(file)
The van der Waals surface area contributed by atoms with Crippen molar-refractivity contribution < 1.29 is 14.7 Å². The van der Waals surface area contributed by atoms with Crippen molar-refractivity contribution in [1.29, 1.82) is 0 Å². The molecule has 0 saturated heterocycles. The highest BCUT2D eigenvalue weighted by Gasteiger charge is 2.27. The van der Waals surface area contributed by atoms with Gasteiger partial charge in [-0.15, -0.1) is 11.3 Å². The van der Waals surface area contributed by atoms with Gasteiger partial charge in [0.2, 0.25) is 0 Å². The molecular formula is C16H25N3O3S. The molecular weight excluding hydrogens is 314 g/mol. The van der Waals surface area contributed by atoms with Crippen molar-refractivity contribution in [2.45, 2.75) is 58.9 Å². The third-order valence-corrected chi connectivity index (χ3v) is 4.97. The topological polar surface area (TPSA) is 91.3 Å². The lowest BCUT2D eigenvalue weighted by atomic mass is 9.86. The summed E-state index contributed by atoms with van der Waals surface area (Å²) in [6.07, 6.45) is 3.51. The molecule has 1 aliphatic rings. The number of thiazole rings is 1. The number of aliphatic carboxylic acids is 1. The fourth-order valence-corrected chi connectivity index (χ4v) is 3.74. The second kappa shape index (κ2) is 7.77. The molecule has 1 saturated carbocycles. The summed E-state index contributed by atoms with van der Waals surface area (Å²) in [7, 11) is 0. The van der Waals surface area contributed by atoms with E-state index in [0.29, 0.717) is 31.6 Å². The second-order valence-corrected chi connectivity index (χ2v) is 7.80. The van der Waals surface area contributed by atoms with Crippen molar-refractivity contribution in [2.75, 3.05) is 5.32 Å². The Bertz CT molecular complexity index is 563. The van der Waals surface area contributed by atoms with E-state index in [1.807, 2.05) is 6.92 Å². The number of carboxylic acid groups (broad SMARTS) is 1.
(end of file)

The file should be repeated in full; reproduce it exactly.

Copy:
The van der Waals surface area contributed by atoms with Crippen molar-refractivity contribution < 1.29 is 14.7 Å². The van der Waals surface area contributed by atoms with Crippen molar-refractivity contribution in [1.29, 1.82) is 0 Å². The molecule has 0 saturated heterocycles. The highest BCUT2D eigenvalue weighted by Gasteiger charge is 2.27. The van der Waals surface area contributed by atoms with Gasteiger partial charge in [-0.15, -0.1) is 11.3 Å². The van der Waals surface area contributed by atoms with Gasteiger partial charge in [0.2, 0.25) is 0 Å². The molecular formula is C16H25N3O3S. The molecular weight excluding hydrogens is 314 g/mol. The van der Waals surface area contributed by atoms with Crippen molar-refractivity contribution in [2.45, 2.75) is 58.9 Å². The third-order valence-corrected chi connectivity index (χ3v) is 4.97. The topological polar surface area (TPSA) is 91.3 Å². The lowest BCUT2D eigenvalue weighted by atomic mass is 9.86. The summed E-state index contributed by atoms with van der Waals surface area (Å²) in [6.07, 6.45) is 3.51. The molecule has 1 aliphatic rings. The number of thiazole rings is 1. The number of aliphatic carboxylic acids is 1. The fourth-order valence-corrected chi connectivity index (χ4v) is 3.74. The second kappa shape index (κ2) is 7.77. The molecule has 1 saturated carbocycles. The summed E-state index contributed by atoms with van der Waals surface area (Å²) in [7, 11) is 0. The van der Waals surface area contributed by atoms with E-state index in [0.29, 0.717) is 31.6 Å². The second-order valence-corrected chi connectivity index (χ2v) is 7.80. The van der Waals surface area contributed by atoms with Crippen molar-refractivity contribution in [2.75, 3.05) is 5.32 Å². The Bertz CT molecular complexity index is 563. The van der Waals surface area contributed by atoms with E-state index in [1.807, 2.05) is 6.92 Å². The number of carboxylic acid groups (broad SMARTS) is 1.